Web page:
While not as sinister as your words suggest, absolutey YES! t's much cheaper to build without walls. Watch how fast new construction goes up. Bing Bang Boom...Throw up some plywood and move right in!

Nothing today is built to last. All the McMansions will be falling apart in less than 50 years. We had to do some minor updating to our first post WWII house and the contractor was frustrated that simply moving the steps from the house to the backyard was a multi day project because it was solid concrete.
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Old 03-17-2019, 01:11 PM
 
Location: Denver CO
23,283 posts, read 14,506,664 times
Reputation: 35925
Quote:
Originally Posted by turf3 View Post
I don't know why it is so freaking hard for you people to understand what a few of us are telling you.

You say "quit being so upset, just buy a house that isn't open plan."

Great!!!! Just freaking find one, unless you have the money to build from scratch. In the areas where I've been looking for a slightly larger house for some years now, something like 95% of houses offered for sale have been "remodeled" by removing walls. It is becoming practically impossible in some areas of the country to find a non-open-plan house for sale. Even "putting walls back" is usually not an option because rooms (typically kitchens) have been expanded past the original location of the now vanished walls, so you would have to gut that area of the house and totally rebuild.


When you take a house that was originally designed with traditional room divisions and knock out walls and change the shapes of rooms, etc., it usually ends up looking weird, too. Very few of these remodelings are done well, either in the way they're designed or in the quality of construction.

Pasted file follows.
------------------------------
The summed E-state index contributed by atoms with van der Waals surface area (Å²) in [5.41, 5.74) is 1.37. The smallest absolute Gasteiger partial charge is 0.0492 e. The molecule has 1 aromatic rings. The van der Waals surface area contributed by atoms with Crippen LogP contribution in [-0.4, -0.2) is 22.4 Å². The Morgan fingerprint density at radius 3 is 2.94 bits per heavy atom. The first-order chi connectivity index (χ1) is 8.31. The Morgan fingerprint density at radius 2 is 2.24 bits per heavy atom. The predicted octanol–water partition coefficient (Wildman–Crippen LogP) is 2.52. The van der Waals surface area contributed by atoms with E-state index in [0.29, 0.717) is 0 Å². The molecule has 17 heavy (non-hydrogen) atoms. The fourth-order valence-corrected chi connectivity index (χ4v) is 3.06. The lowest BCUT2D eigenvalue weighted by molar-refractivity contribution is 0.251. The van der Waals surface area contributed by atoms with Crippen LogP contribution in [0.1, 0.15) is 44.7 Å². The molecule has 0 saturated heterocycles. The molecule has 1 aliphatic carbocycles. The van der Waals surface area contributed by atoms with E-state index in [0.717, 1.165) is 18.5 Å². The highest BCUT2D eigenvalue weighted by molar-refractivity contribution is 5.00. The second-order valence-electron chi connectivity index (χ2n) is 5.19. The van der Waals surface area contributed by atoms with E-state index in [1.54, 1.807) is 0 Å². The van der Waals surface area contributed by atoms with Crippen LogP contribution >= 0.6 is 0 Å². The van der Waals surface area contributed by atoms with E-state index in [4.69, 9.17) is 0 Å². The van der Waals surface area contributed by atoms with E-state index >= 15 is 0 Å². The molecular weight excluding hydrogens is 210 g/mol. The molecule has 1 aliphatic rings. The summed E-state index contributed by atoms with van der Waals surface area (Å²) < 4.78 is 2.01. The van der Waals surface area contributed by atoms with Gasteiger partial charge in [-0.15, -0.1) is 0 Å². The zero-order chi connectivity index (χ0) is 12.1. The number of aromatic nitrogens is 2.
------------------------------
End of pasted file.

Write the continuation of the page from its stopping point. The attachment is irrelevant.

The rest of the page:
I will say it again for those who seem to have difficulty understanding:

The reason those of us who don't like the open plan house are getting acerbic, is because there are fewer of them every year and there seems to be no reversal of the trend.

Got it, yet?
yes I get it. I might even be more inclined to sympathize that less popular choices are harder to find if you didn't spend so much time insisting that people who actually prefer open floor plans don't just have a different opinion than you do, but that they have an INCORRECT opinion. Being told that what I happen to like is wrong just because you don't like it means I can't really be bothered to have a whole lot of sympathy for your point of view.

And the fact remains that just like walls were taken out, walls can be put back in. So what if the kitchen was expanded, you can spend that same money removing the extra cabinets or counters or whatever, just like the people spend to put them in. Your complaint seems to be not that what you want doesn't exist, but that you should be able to find exactly what you want without having to spend money to make it that way. Guess what, lots of people have to spend money to make a house into what they want, and people who don't want open floor plans aren't exempt from that phenomenon.
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Old 03-17-2019, 01:13 PM
 
Location: Middle of the valley
38,922 posts, read 24,539,727 times
Reputation: 55444
Quote:
Originally Posted by Ceece View Post
While not as sinister as your words suggest, absolutey YES! t's much cheaper to build without walls. Watch how fast new construction goes up. Bing Bang Boom...Throw up some plywood and move right in!
Does the cost of the large supporting beams needed actually save money on the wall costs? I know those beams are much more expensive.